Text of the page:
"What if I don't? What if I just run screaming from here?" Dawn almost whimpered the words.
"Then the boy dies. Probably. He doesn't look like he has very long to me. They don't send scrolls unless the situation is urgent. Something will happen. Maybe the hospital gets blown up, I don't know. I just know something will happen. Something bad. That's why the call came to rescue the kid. That's how it works." Mitri went to the sink and washed his hands. "Do you want the boy to croak?"
"No! Of course not!" Dawn felt angry. "But you're asking a lot of me. Why didn't you just tell me all of this back in the... Bureau thingie? How do you expect me to just accept all of this?"
"Look in the mirror again. That happened the minute you signed the contract." Mitri finished drying his hands.
"What if the boy doesn't want to be a... a pony? What if I miss the fifteen minutes?"
"Hmmm... let's see... life - and probably imminent death - as a paralyzed eight year old, or running about free and healthy as a magical pony in a magical land filled with wonder and love. Oh, I forgot to mention - the reason they can't reproduce and need us? They are immortal. Every pony in Equestria gets to live forever, for real. The place used to be called the Elysian Fields. Get the idea?" Mitri leaned against the wall.
"Heaven. You're saying heaven. Heaven is for ponies only?" Dawn stared at Mitri.
"Pretty much. You can put your religion to bed. There is a happy land, far, far away, right up those stairs, and it isn't for the likes of us apes. But we can earn a ticket. I just earned mine. One drop for ever person I send up those stairs. One drop in my philtre for every person I convert. My philtre is full. I get to go be an immortal pony. Your philtre is sitting on that shelf back in the shop, and currently it is empty. Your first drop is in that hospital room."
Dawn had to wait to let that sink in. "Maybe I don't want to be a pony! Maybe I like having hands!"
"It's pony or dead forever." Mitri scratched his nose. "Apparently, Earth is a bad place for bad creatures. We aren't in a hostile universe of struggle and sorrow for nothing. Our universe is a dumping ground for the scum of the multiverse. We don't even rate knowing why we're being punished. But the Princesses... they disagree. They think that the... Judge... makes mistakes. And so they set up the Bureaus. Lots of them. I don't know how many. Bureaus to save those who deserve to be saved."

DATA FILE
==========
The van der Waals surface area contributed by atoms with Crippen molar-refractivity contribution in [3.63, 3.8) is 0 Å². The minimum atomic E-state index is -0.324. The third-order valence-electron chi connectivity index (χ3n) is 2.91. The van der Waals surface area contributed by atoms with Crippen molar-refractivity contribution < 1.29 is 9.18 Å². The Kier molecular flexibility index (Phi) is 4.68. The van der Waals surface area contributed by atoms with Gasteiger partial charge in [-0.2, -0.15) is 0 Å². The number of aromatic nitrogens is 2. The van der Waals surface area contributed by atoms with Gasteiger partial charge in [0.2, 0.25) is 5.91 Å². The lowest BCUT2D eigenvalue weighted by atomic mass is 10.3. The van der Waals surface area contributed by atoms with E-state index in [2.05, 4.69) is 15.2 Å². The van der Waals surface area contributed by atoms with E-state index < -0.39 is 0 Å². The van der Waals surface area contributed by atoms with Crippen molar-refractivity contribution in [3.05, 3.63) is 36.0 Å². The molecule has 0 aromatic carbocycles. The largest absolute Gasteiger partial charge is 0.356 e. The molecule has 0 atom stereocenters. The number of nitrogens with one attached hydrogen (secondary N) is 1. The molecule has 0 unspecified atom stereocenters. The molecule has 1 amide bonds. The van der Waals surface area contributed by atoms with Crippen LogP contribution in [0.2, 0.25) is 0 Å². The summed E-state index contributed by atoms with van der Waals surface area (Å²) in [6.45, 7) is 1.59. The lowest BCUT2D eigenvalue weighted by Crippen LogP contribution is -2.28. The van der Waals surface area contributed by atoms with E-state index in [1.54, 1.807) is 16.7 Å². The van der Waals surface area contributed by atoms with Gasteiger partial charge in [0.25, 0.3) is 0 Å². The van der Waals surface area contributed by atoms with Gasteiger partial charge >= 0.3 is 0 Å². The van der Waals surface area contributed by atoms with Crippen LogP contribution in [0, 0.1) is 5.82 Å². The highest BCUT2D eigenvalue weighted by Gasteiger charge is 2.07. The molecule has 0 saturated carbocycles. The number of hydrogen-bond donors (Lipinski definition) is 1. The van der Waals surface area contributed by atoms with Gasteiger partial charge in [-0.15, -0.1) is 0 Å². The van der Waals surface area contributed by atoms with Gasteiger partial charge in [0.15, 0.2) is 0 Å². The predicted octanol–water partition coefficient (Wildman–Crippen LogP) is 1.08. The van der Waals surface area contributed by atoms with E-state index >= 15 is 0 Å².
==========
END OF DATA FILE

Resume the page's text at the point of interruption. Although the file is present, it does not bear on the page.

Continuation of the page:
"And that includes... me?"
Mitri looked at his feet. "Apparently. If you are up to the job. You gotta earn your wings to get to heaven. So, is that little boy going to bite the big one, or are you an employee of the Conversion Bureau?"
Dawn thought about it. The weight of it. The scope of it. Hundreds, maybe thousands of Bureaus, all trying to save the lost from extinction. Agents just like Mitri, going to people from all walks of life, trying to convince them to let go of what holds them to earth, and then to take the potion. To climb the stairs. All on the word of scrolls that... appear. Or get tossed down the stairs, or something. There was so much to understand still.
"Clock's ticking. Hospital runs are always issues of time. Always. It isn't always like this. Sometimes it's easy. Sometimes it's not. Sometimes it's downright dangerous. But when you succeed, when you send a pony up the stairs, when you get that drop in your philtre... I can honestly tell you it is worth it." Mitri took Dawn by the shoulders "They smile, Dawn. After they are completely pony, at the top of the stairs, just before they step up into that world up there. They smile. They smile so big, so perfect, so happily. You can't believe it. You have to see that smile. If you do anything in your life... you have to see that smile at least once."
Dawn looked down at her hands. Her young hands. "Hands for hooves, huh?"
"And mortality for paradise. If you have magic, hands are kind of superfluous, don't you think?" Mitri went to the door. "So, are you the next employee of the Conversion Bureau?"
Dawn looked around at the bathroom. She thought about the world, about Earth. All the misery, the wars, the sickness the pointless horror of it all. She looked in the mirror. Real magic. Real heaven. Equestria. Pony heaven. In that sense, she would be a pony angel, if they had such. She imagined the sick boy as a healthy, immortal pony running happily through green, Elysian fields.
"I'll do it."